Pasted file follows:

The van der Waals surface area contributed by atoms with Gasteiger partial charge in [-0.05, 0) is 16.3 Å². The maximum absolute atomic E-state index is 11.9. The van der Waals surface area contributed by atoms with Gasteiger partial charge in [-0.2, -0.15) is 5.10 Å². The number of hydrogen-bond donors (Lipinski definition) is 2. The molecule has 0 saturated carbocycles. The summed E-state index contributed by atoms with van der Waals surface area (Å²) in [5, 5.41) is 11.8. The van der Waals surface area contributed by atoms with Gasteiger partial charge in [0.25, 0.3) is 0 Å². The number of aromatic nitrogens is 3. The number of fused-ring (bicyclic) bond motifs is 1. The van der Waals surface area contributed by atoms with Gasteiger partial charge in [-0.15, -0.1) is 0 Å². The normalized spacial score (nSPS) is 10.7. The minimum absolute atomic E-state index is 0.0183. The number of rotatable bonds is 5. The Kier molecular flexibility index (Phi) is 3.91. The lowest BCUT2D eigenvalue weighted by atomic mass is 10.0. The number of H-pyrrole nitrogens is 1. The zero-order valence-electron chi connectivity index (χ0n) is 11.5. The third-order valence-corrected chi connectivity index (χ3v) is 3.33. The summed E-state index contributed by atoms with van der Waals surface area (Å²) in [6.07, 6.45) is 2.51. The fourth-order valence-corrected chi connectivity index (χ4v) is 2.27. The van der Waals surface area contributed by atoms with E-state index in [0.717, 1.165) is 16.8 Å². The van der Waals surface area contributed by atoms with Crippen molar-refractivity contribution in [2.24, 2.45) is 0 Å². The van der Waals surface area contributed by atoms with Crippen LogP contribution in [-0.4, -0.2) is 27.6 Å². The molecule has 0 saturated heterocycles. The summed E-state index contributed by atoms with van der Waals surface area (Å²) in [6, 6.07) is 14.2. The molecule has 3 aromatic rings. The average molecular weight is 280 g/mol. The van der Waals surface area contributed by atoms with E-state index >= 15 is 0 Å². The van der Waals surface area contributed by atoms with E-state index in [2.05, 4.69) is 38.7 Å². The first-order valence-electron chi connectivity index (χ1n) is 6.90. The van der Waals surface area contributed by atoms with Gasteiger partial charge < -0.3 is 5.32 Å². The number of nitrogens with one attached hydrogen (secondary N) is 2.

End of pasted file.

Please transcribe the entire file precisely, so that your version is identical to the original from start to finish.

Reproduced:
The van der Waals surface area contributed by atoms with Gasteiger partial charge in [-0.05, 0) is 16.3 Å². The maximum absolute atomic E-state index is 11.9. The van der Waals surface area contributed by atoms with Gasteiger partial charge in [-0.2, -0.15) is 5.10 Å². The number of hydrogen-bond donors (Lipinski definition) is 2. The molecule has 0 saturated carbocycles. The summed E-state index contributed by atoms with van der Waals surface area (Å²) in [5, 5.41) is 11.8. The van der Waals surface area contributed by atoms with Gasteiger partial charge in [0.25, 0.3) is 0 Å². The number of aromatic nitrogens is 3. The number of fused-ring (bicyclic) bond motifs is 1. The van der Waals surface area contributed by atoms with Gasteiger partial charge in [-0.15, -0.1) is 0 Å². The normalized spacial score (nSPS) is 10.7. The minimum absolute atomic E-state index is 0.0183. The number of rotatable bonds is 5. The Kier molecular flexibility index (Phi) is 3.91. The lowest BCUT2D eigenvalue weighted by atomic mass is 10.0. The number of H-pyrrole nitrogens is 1. The zero-order valence-electron chi connectivity index (χ0n) is 11.5. The third-order valence-corrected chi connectivity index (χ3v) is 3.33. The summed E-state index contributed by atoms with van der Waals surface area (Å²) in [6.07, 6.45) is 2.51. The fourth-order valence-corrected chi connectivity index (χ4v) is 2.27. The van der Waals surface area contributed by atoms with E-state index in [0.717, 1.165) is 16.8 Å². The van der Waals surface area contributed by atoms with Crippen molar-refractivity contribution in [2.24, 2.45) is 0 Å². The van der Waals surface area contributed by atoms with Crippen LogP contribution in [-0.4, -0.2) is 27.6 Å². The molecule has 0 saturated heterocycles. The summed E-state index contributed by atoms with van der Waals surface area (Å²) in [6, 6.07) is 14.2. The molecule has 3 aromatic rings. The average molecular weight is 280 g/mol. The van der Waals surface area contributed by atoms with E-state index >= 15 is 0 Å². The van der Waals surface area contributed by atoms with E-state index in [2.05, 4.69) is 38.7 Å². The first-order valence-electron chi connectivity index (χ1n) is 6.90. The van der Waals surface area contributed by atoms with Gasteiger partial charge < -0.3 is 5.32 Å². The number of nitrogens with one attached hydrogen (secondary N) is 2.